A year ago this month, I stood outside Avery Fisher Hall at the Lincoln Center, pitched against body-length poster displays and soundtrack music playing against the honks of taxis and the chatter of anxious fans lined through the city of New York, brushing elbows with the cast of Harry Potter and the Deathly Hallows: Part 2. Thousands of fans braced the mid-Atlantic heat for days for a glimpse into a $15 billion franchise.
The beauty of Harry Potter is not in the glitz and glamor of the red carpet– it is not viewed by the fandom as a commercial venture, and nor was it meant to be. Despite its international success, the Harry Potter phenomenon has retained a sentimental and personal feel amongst fans.So how exactly does a global phenomenon like Potter generate so much revenue while maintaining a fervent grassroots following?
Establish an antagonist: What’s worse: Cold arms or Draco Malfoy?
In effective sales, a service or product must address a need. Identify the enemy that your product serves to eliminate. Whether it is a sleeved blanket to combat the cold of night or glitter tattoos to solve…well, anything, allow your audience to invest in the success of your product by connecting it with a pesky issue that needs to be resolved.
Character development: Be your audience’s Hagrid
For millions of children, the Trio became dear childhood friends. The response that was drawn from three fictional characters would be incomprehensible to those that never experienced the rich character development that Jo Rowling nurtured over seven novels. Each possessed a genuine richness and depth in their personalities such that we were able to connect with them on a human level. In sales, prospects demand not only a solution from your product, but also from you as the person and face they associate with your brand. Let your personality shine. Don’t try to fabricate a persona that you think will appeal to the prospect. Be a character rather than a corporate talking-head.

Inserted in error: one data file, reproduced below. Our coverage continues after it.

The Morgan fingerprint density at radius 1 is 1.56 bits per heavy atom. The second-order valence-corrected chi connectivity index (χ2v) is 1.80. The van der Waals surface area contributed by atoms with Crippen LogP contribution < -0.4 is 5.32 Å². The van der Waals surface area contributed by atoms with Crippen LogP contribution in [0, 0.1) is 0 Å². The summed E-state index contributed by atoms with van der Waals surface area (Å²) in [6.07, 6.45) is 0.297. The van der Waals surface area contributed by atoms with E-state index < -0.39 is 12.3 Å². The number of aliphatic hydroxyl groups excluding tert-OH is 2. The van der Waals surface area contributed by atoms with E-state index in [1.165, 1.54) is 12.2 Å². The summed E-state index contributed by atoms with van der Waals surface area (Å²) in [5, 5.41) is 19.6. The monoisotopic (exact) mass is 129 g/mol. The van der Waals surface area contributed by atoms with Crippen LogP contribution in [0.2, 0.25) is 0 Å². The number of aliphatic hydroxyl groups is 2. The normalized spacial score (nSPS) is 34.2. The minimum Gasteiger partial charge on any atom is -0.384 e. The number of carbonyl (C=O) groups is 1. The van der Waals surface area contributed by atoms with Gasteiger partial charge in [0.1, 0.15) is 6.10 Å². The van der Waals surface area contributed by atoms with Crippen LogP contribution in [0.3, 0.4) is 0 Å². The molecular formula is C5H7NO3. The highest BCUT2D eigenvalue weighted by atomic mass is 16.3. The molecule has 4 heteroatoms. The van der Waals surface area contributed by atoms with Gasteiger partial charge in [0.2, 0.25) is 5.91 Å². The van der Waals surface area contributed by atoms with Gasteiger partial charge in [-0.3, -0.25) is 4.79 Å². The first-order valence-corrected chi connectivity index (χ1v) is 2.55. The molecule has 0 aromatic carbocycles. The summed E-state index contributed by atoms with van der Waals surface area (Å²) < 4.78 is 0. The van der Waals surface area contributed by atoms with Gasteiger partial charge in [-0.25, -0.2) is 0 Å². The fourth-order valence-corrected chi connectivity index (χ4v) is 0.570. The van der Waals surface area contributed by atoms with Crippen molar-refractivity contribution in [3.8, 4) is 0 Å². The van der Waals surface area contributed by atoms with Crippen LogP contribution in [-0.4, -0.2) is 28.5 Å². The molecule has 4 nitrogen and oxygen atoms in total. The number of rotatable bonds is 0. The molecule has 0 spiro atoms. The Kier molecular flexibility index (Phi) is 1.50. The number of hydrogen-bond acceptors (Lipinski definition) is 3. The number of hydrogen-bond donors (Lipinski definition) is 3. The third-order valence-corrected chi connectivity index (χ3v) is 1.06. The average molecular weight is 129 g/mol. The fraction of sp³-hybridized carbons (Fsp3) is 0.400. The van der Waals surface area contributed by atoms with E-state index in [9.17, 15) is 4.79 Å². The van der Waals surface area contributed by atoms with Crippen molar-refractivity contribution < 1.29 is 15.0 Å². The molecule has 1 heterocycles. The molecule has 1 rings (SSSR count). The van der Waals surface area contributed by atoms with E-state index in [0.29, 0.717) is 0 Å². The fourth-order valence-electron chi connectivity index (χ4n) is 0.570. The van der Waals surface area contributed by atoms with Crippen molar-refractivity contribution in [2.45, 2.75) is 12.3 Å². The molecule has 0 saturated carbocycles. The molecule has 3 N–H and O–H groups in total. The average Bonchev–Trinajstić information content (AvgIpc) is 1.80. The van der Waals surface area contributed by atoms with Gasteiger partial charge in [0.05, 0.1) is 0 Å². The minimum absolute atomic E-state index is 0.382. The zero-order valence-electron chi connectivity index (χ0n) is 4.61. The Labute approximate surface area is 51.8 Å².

Yearning: Put Magic in Every Day
Much of the reason that Potter became the global success and phenomenon that it was and is, is in largely because it captures the magic that we all secretly wished we had in our lives. Potter captivated us, enchanted us with the effect of an Imperius curse, and always left us wanting more. We ached in between books, braced the cold and heat in skimpy house elf rags and Gryffindor fleece waiting for midnight releases. The genuine attachment and yearning we had for the series was carried through the course of 7 novels, 8 feature-films, and 14 years of anticipation. Potterheads became a term and with it a cult-following was established. This same cult-following has driven Apple to the forefront of the consumer tech industry. Devout Apple consumers follow WWDC and online rumors and purchase the newest gadget not only for the updated specifications and features but also for the image and personality associated with Apple.
A year removed from the final release in the Harry Potter fandom, the fervor has yet to dwindle. Fans have remained devoted to the phenomenon that shaped the last decade of their lives. The same principles that made Potter such a success could also be applied to business practices, and soon you could be looking at getting a bigger vault at Gringotts.